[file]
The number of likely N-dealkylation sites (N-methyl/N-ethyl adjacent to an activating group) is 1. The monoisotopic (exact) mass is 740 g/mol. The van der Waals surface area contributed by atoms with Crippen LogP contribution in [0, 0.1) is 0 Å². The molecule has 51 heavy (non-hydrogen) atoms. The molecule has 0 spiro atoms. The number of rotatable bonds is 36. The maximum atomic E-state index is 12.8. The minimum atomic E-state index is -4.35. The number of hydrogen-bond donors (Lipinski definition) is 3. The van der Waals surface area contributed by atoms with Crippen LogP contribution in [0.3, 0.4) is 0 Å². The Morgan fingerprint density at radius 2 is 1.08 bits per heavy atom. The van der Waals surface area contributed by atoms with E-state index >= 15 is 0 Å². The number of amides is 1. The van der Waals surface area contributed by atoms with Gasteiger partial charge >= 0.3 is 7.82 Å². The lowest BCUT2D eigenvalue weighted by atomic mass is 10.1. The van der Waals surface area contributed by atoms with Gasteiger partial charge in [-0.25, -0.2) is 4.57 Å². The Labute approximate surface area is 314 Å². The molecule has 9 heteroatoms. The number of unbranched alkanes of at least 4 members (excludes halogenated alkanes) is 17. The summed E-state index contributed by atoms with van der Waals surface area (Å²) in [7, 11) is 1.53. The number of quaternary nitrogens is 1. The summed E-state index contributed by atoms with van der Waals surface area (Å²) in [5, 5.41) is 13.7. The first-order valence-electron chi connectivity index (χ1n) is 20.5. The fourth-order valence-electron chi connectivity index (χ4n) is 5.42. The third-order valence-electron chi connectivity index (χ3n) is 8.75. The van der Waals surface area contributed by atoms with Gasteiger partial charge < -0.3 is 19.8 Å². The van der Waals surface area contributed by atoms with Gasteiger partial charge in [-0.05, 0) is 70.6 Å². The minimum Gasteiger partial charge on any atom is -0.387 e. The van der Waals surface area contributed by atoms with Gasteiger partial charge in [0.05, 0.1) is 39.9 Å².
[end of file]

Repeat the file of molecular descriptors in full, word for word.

The number of likely N-dealkylation sites (N-methyl/N-ethyl adjacent to an activating group) is 1. The monoisotopic (exact) mass is 740 g/mol. The van der Waals surface area contributed by atoms with Crippen LogP contribution in [0, 0.1) is 0 Å². The molecule has 51 heavy (non-hydrogen) atoms. The molecule has 0 spiro atoms. The number of rotatable bonds is 36. The maximum atomic E-state index is 12.8. The minimum atomic E-state index is -4.35. The number of hydrogen-bond donors (Lipinski definition) is 3. The van der Waals surface area contributed by atoms with Crippen LogP contribution in [0.3, 0.4) is 0 Å². The Morgan fingerprint density at radius 2 is 1.08 bits per heavy atom. The van der Waals surface area contributed by atoms with E-state index >= 15 is 0 Å². The number of amides is 1. The van der Waals surface area contributed by atoms with Gasteiger partial charge >= 0.3 is 7.82 Å². The lowest BCUT2D eigenvalue weighted by atomic mass is 10.1. The van der Waals surface area contributed by atoms with Gasteiger partial charge in [-0.25, -0.2) is 4.57 Å². The Labute approximate surface area is 314 Å². The molecule has 9 heteroatoms. The number of unbranched alkanes of at least 4 members (excludes halogenated alkanes) is 17. The summed E-state index contributed by atoms with van der Waals surface area (Å²) in [7, 11) is 1.53. The number of quaternary nitrogens is 1. The summed E-state index contributed by atoms with van der Waals surface area (Å²) in [5, 5.41) is 13.7. The first-order valence-electron chi connectivity index (χ1n) is 20.5. The fourth-order valence-electron chi connectivity index (χ4n) is 5.42. The third-order valence-electron chi connectivity index (χ3n) is 8.75. The van der Waals surface area contributed by atoms with Gasteiger partial charge < -0.3 is 19.8 Å². The van der Waals surface area contributed by atoms with Gasteiger partial charge in [-0.05, 0) is 70.6 Å². The minimum Gasteiger partial charge on any atom is -0.387 e. The van der Waals surface area contributed by atoms with Gasteiger partial charge in [0.05, 0.1) is 39.9 Å².